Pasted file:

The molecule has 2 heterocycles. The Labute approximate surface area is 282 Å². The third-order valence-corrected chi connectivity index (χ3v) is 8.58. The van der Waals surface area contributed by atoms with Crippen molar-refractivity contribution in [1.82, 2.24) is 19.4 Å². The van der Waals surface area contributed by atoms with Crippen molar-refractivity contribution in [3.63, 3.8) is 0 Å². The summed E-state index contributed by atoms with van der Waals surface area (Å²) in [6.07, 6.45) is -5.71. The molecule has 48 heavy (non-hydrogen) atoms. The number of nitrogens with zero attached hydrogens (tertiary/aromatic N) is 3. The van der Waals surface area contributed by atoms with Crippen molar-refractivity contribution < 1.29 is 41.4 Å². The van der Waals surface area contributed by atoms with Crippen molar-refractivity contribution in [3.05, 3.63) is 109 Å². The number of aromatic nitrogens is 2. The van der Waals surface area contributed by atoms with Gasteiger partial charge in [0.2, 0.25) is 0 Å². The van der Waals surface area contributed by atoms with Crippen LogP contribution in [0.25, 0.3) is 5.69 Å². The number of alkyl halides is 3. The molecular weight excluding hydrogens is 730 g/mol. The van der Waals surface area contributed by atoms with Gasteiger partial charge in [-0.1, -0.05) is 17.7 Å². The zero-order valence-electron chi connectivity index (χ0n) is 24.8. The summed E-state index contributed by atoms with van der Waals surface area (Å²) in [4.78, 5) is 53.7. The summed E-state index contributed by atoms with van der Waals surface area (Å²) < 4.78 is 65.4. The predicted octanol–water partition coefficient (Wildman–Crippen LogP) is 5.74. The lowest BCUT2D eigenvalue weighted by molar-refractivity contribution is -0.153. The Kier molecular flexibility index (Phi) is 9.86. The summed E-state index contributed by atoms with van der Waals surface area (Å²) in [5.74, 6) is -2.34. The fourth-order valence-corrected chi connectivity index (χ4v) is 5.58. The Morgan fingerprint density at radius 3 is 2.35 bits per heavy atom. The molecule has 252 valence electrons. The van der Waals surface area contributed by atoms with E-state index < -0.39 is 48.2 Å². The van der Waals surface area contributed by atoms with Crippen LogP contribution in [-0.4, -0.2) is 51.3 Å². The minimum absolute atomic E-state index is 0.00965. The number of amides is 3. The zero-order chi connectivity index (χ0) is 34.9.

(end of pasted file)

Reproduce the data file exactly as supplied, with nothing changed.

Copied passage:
The molecule has 2 heterocycles. The Labute approximate surface area is 282 Å². The third-order valence-corrected chi connectivity index (χ3v) is 8.58. The van der Waals surface area contributed by atoms with Crippen molar-refractivity contribution in [1.82, 2.24) is 19.4 Å². The van der Waals surface area contributed by atoms with Crippen molar-refractivity contribution in [3.63, 3.8) is 0 Å². The summed E-state index contributed by atoms with van der Waals surface area (Å²) in [6.07, 6.45) is -5.71. The molecule has 48 heavy (non-hydrogen) atoms. The number of nitrogens with zero attached hydrogens (tertiary/aromatic N) is 3. The van der Waals surface area contributed by atoms with Crippen molar-refractivity contribution < 1.29 is 41.4 Å². The van der Waals surface area contributed by atoms with Crippen molar-refractivity contribution in [3.05, 3.63) is 109 Å². The number of aromatic nitrogens is 2. The van der Waals surface area contributed by atoms with Gasteiger partial charge in [0.2, 0.25) is 0 Å². The van der Waals surface area contributed by atoms with Crippen LogP contribution in [0.25, 0.3) is 5.69 Å². The number of alkyl halides is 3. The molecular weight excluding hydrogens is 730 g/mol. The van der Waals surface area contributed by atoms with Gasteiger partial charge in [-0.1, -0.05) is 17.7 Å². The zero-order valence-electron chi connectivity index (χ0n) is 24.8. The summed E-state index contributed by atoms with van der Waals surface area (Å²) in [4.78, 5) is 53.7. The summed E-state index contributed by atoms with van der Waals surface area (Å²) < 4.78 is 65.4. The predicted octanol–water partition coefficient (Wildman–Crippen LogP) is 5.74. The lowest BCUT2D eigenvalue weighted by molar-refractivity contribution is -0.153. The Kier molecular flexibility index (Phi) is 9.86. The summed E-state index contributed by atoms with van der Waals surface area (Å²) in [5.74, 6) is -2.34. The fourth-order valence-corrected chi connectivity index (χ4v) is 5.58. The Morgan fingerprint density at radius 3 is 2.35 bits per heavy atom. The molecule has 252 valence electrons. The van der Waals surface area contributed by atoms with E-state index < -0.39 is 48.2 Å². The van der Waals surface area contributed by atoms with Crippen LogP contribution in [-0.4, -0.2) is 51.3 Å². The minimum absolute atomic E-state index is 0.00965. The number of amides is 3. The zero-order chi connectivity index (χ0) is 34.9.